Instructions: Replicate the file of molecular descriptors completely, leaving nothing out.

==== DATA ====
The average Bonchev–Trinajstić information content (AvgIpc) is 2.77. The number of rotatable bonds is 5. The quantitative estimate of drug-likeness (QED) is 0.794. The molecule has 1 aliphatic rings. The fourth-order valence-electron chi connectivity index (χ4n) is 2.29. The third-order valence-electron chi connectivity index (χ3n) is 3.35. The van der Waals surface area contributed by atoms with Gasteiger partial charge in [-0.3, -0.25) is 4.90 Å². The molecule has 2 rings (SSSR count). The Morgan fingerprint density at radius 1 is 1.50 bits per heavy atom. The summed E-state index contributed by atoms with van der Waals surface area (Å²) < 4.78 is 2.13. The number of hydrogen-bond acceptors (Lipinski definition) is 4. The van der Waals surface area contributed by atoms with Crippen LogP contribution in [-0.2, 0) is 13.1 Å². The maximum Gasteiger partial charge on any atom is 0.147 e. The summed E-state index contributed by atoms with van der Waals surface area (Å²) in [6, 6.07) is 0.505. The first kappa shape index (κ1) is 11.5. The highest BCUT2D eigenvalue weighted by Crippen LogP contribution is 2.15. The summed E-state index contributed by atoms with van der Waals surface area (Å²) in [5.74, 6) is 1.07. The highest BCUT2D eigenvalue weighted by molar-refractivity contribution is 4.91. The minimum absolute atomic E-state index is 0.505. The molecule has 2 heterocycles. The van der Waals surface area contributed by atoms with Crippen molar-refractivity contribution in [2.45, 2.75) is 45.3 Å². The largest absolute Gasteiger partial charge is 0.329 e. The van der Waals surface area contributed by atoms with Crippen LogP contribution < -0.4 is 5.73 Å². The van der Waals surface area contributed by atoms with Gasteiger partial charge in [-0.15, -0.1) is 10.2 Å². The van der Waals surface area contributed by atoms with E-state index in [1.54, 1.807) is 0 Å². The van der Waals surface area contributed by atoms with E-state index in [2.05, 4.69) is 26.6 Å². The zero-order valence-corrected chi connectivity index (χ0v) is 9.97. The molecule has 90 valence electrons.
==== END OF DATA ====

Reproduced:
The average Bonchev–Trinajstić information content (AvgIpc) is 2.77. The number of rotatable bonds is 5. The quantitative estimate of drug-likeness (QED) is 0.794. The molecule has 1 aliphatic rings. The fourth-order valence-electron chi connectivity index (χ4n) is 2.29. The third-order valence-electron chi connectivity index (χ3n) is 3.35. The van der Waals surface area contributed by atoms with Gasteiger partial charge in [-0.3, -0.25) is 4.90 Å². The molecule has 2 rings (SSSR count). The Morgan fingerprint density at radius 1 is 1.50 bits per heavy atom. The summed E-state index contributed by atoms with van der Waals surface area (Å²) < 4.78 is 2.13. The number of hydrogen-bond acceptors (Lipinski definition) is 4. The van der Waals surface area contributed by atoms with Crippen LogP contribution in [-0.2, 0) is 13.1 Å². The maximum Gasteiger partial charge on any atom is 0.147 e. The summed E-state index contributed by atoms with van der Waals surface area (Å²) in [6, 6.07) is 0.505. The first kappa shape index (κ1) is 11.5. The highest BCUT2D eigenvalue weighted by Crippen LogP contribution is 2.15. The summed E-state index contributed by atoms with van der Waals surface area (Å²) in [5.74, 6) is 1.07. The highest BCUT2D eigenvalue weighted by molar-refractivity contribution is 4.91. The minimum absolute atomic E-state index is 0.505. The molecule has 2 heterocycles. The van der Waals surface area contributed by atoms with Crippen molar-refractivity contribution in [2.45, 2.75) is 45.3 Å². The largest absolute Gasteiger partial charge is 0.329 e. The van der Waals surface area contributed by atoms with Crippen LogP contribution < -0.4 is 5.73 Å². The van der Waals surface area contributed by atoms with Gasteiger partial charge in [-0.15, -0.1) is 10.2 Å². The van der Waals surface area contributed by atoms with E-state index in [1.54, 1.807) is 0 Å². The van der Waals surface area contributed by atoms with E-state index in [2.05, 4.69) is 26.6 Å². The zero-order valence-corrected chi connectivity index (χ0v) is 9.97. The molecule has 90 valence electrons.